All RPGs and Storygames by Tod Foley are now available at DrivethruRPG and RPGnow. Bring these games to your table!
Provides a views style plugin that renders inline css to head area.
Wait... what? If you're reading the title of this post, and are familiar with Acquia BLT, you might be wondering:
- Why are you using Acquia BLT with a project that's not running in Acquia Cloud?
- You can deploy a project built with Acquia BLT to Kubernetes?
- Don't you, like, have to use Docker instead of Drupal VM? And aren't you [Jeff Geerling] the maintainer of Drupal VM?
Well, the answers are pretty simple:
In this post I will first go over some basics about GraphQL and how it compares to REST. Next, I will explain how to install the GraphQL module on your Drupal site and how to use the GraphiQL explorer to begin writing queries. Feel free to skip the intro if you just need to know how to install the module and get started.A Brief Introduction to GraphQL
Drupal is deep in development on an API First Initiative, and the core team is working on getting json:api into core. This exposes Drupal's content via a consistent, standardized solution which has many advantages and responds to REST requests.
GraphQL opens up APIs in a way that traditional REST endpoints cannot. Rather than exposing individual resources with fixed data structures and links between resources, GraphQL gives developers a way to request any selection of data they need. Multiple resources on the server side can be queried at once on the client side, combining different pieces of data into one query and making the job of the front-end developer easier.Why is GraphQL Good for Drupal?
GraphQL is an excellent fit for Drupal sites, which are made up of entities that have data stored as fields. Some of these fields could store relationships to other entities. For example, an article could have an author field which links to a user.The Limitations of REST
Using a REST API with that example, you might query for “Articles”. This returns a list of article content including an author user id. But to get that author’s content you might need to do a follow-up query per user ID to get that author’s info, then stitch together that article with the parts of the author you care about. You may have only wanted the article title, link and the author name and email. But if the API is not well designed this could require several calls to the server which returned way more info that you wanted. Perhaps including the article publish date, it’s uuid, maybe the full content text as well. This problem of “overfetching” and “underfetching” is not an endemic fault with all REST based APIs. It’s worth mentioning that json:api has its own solutions for this specific example, using sparse fieldsets and includes.Streamlining with GraphQL
With GraphQL, your query can request just the fields needed from the Article. Because of this flexibility, you craft the query as you want it, listing exactly the fields you need (Example: the title and URL, then it traverses the relationship to the user, grabbing the name and email address). It also makes it simple to restructure the object you want back; starting with the author then getting a reverse reference to Articles. Just by rewriting the query you can change the display from an article teaser to a user with a list of their articles.
Either of these queries can be written, fields may be added or removed from the result, and all of this without writing any code on the backend or any custom controllers.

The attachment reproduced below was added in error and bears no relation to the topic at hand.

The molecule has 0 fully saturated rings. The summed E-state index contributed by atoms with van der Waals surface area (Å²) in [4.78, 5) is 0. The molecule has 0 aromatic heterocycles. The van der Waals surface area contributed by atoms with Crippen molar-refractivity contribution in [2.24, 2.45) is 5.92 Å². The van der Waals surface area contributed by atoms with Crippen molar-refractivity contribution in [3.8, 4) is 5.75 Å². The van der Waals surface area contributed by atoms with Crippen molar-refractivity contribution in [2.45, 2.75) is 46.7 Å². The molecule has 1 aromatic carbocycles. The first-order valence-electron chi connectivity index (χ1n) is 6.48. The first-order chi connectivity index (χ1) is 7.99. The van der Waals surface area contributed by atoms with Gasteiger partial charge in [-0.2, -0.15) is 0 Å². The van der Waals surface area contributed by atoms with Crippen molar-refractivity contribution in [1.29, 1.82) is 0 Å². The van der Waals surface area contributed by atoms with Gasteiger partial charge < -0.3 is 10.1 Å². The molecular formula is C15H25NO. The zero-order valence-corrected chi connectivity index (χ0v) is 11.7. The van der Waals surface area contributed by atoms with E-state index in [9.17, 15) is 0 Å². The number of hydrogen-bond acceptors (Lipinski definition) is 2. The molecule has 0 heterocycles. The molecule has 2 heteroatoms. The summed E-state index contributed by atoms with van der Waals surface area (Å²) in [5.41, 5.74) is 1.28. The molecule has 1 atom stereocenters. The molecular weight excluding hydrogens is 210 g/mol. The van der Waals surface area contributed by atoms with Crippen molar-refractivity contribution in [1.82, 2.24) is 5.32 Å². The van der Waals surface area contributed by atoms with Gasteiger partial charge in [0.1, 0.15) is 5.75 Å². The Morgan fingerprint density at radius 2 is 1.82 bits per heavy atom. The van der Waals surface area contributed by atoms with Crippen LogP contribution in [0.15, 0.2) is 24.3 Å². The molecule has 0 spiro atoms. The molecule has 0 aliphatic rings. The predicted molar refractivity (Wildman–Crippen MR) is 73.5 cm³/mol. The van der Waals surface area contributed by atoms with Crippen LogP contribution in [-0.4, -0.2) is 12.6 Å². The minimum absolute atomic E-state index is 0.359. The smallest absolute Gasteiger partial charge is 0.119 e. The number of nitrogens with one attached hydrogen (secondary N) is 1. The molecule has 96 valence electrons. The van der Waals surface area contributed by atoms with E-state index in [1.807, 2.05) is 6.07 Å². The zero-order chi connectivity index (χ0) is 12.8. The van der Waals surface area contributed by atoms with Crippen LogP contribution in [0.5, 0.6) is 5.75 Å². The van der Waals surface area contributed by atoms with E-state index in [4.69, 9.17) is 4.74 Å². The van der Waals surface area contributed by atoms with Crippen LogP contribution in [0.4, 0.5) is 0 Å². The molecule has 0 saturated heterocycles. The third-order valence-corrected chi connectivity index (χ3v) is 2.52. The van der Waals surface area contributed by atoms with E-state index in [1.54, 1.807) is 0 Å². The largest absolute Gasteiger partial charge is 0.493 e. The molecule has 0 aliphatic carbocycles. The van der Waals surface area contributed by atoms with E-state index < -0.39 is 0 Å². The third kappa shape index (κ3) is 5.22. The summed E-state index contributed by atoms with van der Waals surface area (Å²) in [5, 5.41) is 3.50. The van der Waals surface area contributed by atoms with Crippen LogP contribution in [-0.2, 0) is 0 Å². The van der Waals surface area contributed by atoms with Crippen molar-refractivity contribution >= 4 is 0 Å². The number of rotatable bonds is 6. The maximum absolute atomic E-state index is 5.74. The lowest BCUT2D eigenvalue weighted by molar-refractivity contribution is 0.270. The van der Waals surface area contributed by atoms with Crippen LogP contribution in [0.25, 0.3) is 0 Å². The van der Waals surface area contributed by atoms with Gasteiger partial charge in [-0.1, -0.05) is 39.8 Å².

This is all made possible by the GraphQL module, which exposes every entity in Drupal from pages to users to custom data defined in modules, as a GraphQL schema.
If you want to get started with GraphQL and Drupal, the process requires little configuration.
- Install the module with Composer, since it depends on a vendor library GraphQL-php
If you're using a Composer based Drupal install use the command:
composer require drupal/graphql
to install the module and its dependencies.
- Enable the module; it will generate a GraphQL schema for your site which you can immediately explore.
Now that you have GraphQL installed, what can you do? How do you begin to write queries to explore your site’s content? One of the most compelling tools built around GraphQL is the explorer, called GraphiQL. This is included in the installation of the Drupal GraphQL module. Visit it at:
The page is divided into left and right sides. At the left you can write queries. Running a query with the button in the top left will display the response on the right pane.Write a basic query on the left side, hit the play button to see the results on the right.
As you write a query, GraphiQL will try to autocomplete to help you along.As you type, GraphiQL will try to autocomplete With entities, you can hit play to have it fill in all the default properites.
You can also dive into the live documentation in the far right pane. You'll see queries for your content types, the syntax for selecting fields as well as options for filtering or sorting.Since the schema is self documenting, you can explore the options available in your site.
The documentation here uses autocomplete as well. You can type the name of an entity or content type to see what options are available.Add additional filter conditions to your query.
Filters are condition groups, in the above example I am filtering by the "article" content type.
In the previous example I am just getting generic properties of all nodes, like entityLabel. However, if I am filtering by the "Article" type, I would want access to fields specific to Articles. By defining those fields in a "fragment", I can substitute the fragment right into my query in place of those individual defaults.Use fragments to set bundle specific fields.